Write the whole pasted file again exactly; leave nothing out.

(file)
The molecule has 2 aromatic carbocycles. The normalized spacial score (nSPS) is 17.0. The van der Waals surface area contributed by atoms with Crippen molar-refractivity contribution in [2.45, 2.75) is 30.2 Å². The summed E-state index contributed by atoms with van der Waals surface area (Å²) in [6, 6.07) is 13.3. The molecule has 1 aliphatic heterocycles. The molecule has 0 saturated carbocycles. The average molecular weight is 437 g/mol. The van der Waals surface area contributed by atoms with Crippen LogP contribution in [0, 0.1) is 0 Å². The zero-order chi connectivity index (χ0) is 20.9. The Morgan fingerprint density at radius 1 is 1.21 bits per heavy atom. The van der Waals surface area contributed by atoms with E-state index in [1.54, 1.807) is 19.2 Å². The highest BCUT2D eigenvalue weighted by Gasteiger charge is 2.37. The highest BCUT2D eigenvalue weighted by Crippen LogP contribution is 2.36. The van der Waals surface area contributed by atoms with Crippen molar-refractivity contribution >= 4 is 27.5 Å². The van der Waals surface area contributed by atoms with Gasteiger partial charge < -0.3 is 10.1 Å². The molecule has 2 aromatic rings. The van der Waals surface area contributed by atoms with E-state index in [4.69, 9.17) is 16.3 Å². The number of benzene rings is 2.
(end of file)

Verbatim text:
The molecule has 2 aromatic carbocycles. The normalized spacial score (nSPS) is 17.0. The van der Waals surface area contributed by atoms with Crippen molar-refractivity contribution in [2.45, 2.75) is 30.2 Å². The summed E-state index contributed by atoms with van der Waals surface area (Å²) in [6, 6.07) is 13.3. The molecule has 1 aliphatic heterocycles. The molecule has 0 saturated carbocycles. The average molecular weight is 437 g/mol. The van der Waals surface area contributed by atoms with Crippen LogP contribution in [0, 0.1) is 0 Å². The zero-order chi connectivity index (χ0) is 20.9. The Morgan fingerprint density at radius 1 is 1.21 bits per heavy atom. The van der Waals surface area contributed by atoms with E-state index in [1.54, 1.807) is 19.2 Å². The highest BCUT2D eigenvalue weighted by Gasteiger charge is 2.37. The highest BCUT2D eigenvalue weighted by Crippen LogP contribution is 2.36. The van der Waals surface area contributed by atoms with Crippen molar-refractivity contribution >= 4 is 27.5 Å². The van der Waals surface area contributed by atoms with Gasteiger partial charge < -0.3 is 10.1 Å². The molecule has 2 aromatic rings. The van der Waals surface area contributed by atoms with E-state index in [4.69, 9.17) is 16.3 Å². The number of benzene rings is 2.